Secular Connecticut Hall of Fame: Norman Lear

From the Freedom of Religion Foundation <read>

TV legend Norman Lear was an effective secular activist

It is important to note here that Lear was not Jewish in a religious sense. When once asked to clarify what he had meant by calling himself “a total Jew,” Lear replied: “Well, I had to have been talking culturally, because I’ve never been religious. But I am a total Jew. I don’t like prayer, per se. I like gratitude.”

From the Hartford Courant <read>

Ex-Hartford resident Norman Lear, producer of TV’s ‘All in the Family’ and influential liberal advocate, has died at 101

Lear was born in New Haven, Conn. on July 27, 1922, to Herman Lear, a securities broker who served time in prison for selling fake bonds, and Jeanette, a homemaker who helped inspire Edith Bunker. Like a sitcom, his family life was full of quirks and grudges, “a group of people living at the ends of their nerves and the tops of their lungs,” he explained during a 2004 appearance at the John F.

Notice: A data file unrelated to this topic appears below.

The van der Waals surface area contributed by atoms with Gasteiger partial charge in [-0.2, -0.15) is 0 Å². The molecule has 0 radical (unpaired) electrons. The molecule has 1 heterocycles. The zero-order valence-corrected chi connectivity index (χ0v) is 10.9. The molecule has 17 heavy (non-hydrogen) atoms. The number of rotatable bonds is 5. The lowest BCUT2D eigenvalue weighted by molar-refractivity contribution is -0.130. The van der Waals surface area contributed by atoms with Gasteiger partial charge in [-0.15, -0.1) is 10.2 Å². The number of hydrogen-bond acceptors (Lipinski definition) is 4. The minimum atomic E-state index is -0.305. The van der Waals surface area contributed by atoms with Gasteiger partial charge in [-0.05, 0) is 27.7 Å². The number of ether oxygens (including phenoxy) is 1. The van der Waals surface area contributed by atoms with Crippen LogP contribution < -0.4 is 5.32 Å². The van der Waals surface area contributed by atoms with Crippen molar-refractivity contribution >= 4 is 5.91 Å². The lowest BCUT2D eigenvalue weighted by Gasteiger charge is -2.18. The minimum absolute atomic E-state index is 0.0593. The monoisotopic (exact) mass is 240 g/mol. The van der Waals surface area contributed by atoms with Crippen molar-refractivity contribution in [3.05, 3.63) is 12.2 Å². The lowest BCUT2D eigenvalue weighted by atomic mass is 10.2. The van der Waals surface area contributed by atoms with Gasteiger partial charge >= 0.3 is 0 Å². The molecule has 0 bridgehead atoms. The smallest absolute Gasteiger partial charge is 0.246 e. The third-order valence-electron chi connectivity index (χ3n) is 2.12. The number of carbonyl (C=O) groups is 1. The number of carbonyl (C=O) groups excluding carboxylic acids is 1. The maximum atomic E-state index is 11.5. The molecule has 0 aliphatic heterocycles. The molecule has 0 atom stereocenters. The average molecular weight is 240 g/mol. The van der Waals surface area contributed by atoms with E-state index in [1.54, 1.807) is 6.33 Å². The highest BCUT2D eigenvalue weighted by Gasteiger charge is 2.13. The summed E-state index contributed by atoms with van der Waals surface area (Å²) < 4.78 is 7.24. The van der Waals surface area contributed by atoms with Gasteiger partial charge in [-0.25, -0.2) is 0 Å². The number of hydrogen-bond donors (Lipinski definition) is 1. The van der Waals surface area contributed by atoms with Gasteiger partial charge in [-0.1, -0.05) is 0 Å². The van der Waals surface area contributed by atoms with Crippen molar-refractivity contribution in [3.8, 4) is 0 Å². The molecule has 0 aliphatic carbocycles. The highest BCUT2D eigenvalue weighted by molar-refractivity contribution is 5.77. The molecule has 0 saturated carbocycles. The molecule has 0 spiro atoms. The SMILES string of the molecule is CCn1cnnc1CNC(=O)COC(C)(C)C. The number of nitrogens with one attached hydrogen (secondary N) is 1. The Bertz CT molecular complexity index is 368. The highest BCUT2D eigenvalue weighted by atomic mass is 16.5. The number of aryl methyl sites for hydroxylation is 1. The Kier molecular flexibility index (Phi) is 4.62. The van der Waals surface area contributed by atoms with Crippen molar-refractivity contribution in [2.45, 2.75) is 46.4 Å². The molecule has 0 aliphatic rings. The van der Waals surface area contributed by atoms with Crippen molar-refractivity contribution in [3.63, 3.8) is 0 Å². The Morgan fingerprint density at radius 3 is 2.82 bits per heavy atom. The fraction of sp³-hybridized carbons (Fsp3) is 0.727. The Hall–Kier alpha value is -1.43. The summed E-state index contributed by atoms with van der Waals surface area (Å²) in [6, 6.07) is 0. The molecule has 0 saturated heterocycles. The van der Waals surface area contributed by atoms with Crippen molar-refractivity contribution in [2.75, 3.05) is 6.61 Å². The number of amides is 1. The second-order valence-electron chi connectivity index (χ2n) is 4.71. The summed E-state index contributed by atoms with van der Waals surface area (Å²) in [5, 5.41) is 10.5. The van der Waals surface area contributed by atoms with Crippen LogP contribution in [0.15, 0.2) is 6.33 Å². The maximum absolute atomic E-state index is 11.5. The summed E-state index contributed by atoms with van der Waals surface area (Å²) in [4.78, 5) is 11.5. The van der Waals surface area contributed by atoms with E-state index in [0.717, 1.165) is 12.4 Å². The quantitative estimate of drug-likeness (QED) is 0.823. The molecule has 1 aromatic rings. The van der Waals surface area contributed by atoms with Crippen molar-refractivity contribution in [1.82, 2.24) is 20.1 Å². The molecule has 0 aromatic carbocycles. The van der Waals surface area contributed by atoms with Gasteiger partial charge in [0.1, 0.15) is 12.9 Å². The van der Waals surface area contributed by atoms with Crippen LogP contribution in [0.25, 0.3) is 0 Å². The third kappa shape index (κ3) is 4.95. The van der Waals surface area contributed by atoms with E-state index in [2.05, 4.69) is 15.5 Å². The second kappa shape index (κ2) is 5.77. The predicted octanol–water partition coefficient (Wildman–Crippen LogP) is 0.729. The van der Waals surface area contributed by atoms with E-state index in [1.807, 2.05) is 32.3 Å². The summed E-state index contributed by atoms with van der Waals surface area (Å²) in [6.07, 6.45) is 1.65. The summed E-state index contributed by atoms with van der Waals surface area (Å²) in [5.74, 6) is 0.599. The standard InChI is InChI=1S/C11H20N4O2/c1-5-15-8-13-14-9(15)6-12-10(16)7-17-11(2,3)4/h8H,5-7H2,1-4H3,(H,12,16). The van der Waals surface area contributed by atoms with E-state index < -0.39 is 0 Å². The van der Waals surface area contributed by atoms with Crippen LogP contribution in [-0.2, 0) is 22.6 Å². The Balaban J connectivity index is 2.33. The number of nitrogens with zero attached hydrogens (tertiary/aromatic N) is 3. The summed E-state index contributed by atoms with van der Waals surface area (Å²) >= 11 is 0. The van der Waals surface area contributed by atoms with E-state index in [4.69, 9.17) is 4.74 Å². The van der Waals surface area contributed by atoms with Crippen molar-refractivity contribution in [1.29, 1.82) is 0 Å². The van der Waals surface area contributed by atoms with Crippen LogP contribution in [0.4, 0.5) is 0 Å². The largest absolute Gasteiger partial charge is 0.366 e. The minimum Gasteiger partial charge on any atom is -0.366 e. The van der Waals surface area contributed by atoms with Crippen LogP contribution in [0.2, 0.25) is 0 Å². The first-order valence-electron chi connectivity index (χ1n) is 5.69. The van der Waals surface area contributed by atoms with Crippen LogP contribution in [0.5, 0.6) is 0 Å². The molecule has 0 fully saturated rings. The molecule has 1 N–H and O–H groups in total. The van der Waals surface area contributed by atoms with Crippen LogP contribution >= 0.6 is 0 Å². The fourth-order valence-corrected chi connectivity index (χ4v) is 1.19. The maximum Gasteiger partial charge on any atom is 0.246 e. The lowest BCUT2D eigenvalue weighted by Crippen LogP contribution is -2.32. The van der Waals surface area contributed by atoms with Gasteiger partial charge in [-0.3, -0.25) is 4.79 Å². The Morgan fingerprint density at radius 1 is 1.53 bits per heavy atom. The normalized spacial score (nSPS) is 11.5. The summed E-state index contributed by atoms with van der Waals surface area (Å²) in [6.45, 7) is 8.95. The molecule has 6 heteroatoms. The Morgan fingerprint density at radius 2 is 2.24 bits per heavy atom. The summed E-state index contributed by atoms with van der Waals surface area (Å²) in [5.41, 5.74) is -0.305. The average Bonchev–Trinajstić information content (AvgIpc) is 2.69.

Secular Connecticut Hall of Fame: Morley Safer

Morley Safer was a beloved 60 minutes reporter. Morley when interviewed on his practice of Judaism said,  “You’ve got to know what you’re going to reject,” Safer says. “You should not be allowed to reject […]

Secular Connecticut Hall of Fame: Katharine Hepburn

Katharine Hepburn was an accomplished actress, born in Hartford and died in Old Saybrook, CT. Kate said ““I’m an atheist, and that’s it. I believe there’s nothing we can know except that we should be […]

Secular Connecticut Hall of Fame: Maurice Sendak

Maurice Sendak was a famous illustrator of children’s books. He discussed his atheism with NPRs Terry Gross. More from the CT State Historian.

Secular Connecticut Hall of Fame: Paul Newman

Paul Newman was a movie star and philanthropist. According to Who’s Who in Hell, edited by Warren Allen Smith, Newman once told TV interviewer Barbara Walters that he didn’t believe in an afterlife. D. 2008. […]